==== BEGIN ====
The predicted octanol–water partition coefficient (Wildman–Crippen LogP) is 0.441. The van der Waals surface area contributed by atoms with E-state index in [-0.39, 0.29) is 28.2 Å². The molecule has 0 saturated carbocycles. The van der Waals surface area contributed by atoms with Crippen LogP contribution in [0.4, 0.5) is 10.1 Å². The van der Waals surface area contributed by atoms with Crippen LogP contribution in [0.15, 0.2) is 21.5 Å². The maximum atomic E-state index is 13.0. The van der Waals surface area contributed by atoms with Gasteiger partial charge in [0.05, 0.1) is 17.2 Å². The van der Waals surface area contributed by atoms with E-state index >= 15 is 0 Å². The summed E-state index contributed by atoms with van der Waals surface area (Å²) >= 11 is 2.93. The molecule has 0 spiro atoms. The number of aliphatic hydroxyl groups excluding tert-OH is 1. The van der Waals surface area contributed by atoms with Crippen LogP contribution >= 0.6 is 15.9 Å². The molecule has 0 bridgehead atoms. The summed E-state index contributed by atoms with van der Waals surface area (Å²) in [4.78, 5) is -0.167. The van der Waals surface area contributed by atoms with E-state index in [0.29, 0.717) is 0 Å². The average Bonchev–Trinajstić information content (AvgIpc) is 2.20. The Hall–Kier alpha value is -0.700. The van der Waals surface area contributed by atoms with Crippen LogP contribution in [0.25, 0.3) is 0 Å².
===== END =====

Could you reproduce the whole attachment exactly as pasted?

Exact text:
The predicted octanol–water partition coefficient (Wildman–Crippen LogP) is 0.441. The van der Waals surface area contributed by atoms with E-state index in [-0.39, 0.29) is 28.2 Å². The molecule has 0 saturated carbocycles. The van der Waals surface area contributed by atoms with Crippen LogP contribution in [0.4, 0.5) is 10.1 Å². The van der Waals surface area contributed by atoms with Crippen LogP contribution in [0.15, 0.2) is 21.5 Å². The maximum atomic E-state index is 13.0. The van der Waals surface area contributed by atoms with Gasteiger partial charge in [0.05, 0.1) is 17.2 Å². The van der Waals surface area contributed by atoms with E-state index >= 15 is 0 Å². The summed E-state index contributed by atoms with van der Waals surface area (Å²) >= 11 is 2.93. The molecule has 0 spiro atoms. The number of aliphatic hydroxyl groups excluding tert-OH is 1. The van der Waals surface area contributed by atoms with Crippen LogP contribution >= 0.6 is 15.9 Å². The molecule has 0 bridgehead atoms. The summed E-state index contributed by atoms with van der Waals surface area (Å²) in [4.78, 5) is -0.167. The van der Waals surface area contributed by atoms with E-state index in [0.29, 0.717) is 0 Å². The average Bonchev–Trinajstić information content (AvgIpc) is 2.20. The Hall–Kier alpha value is -0.700. The van der Waals surface area contributed by atoms with Crippen LogP contribution in [0.25, 0.3) is 0 Å².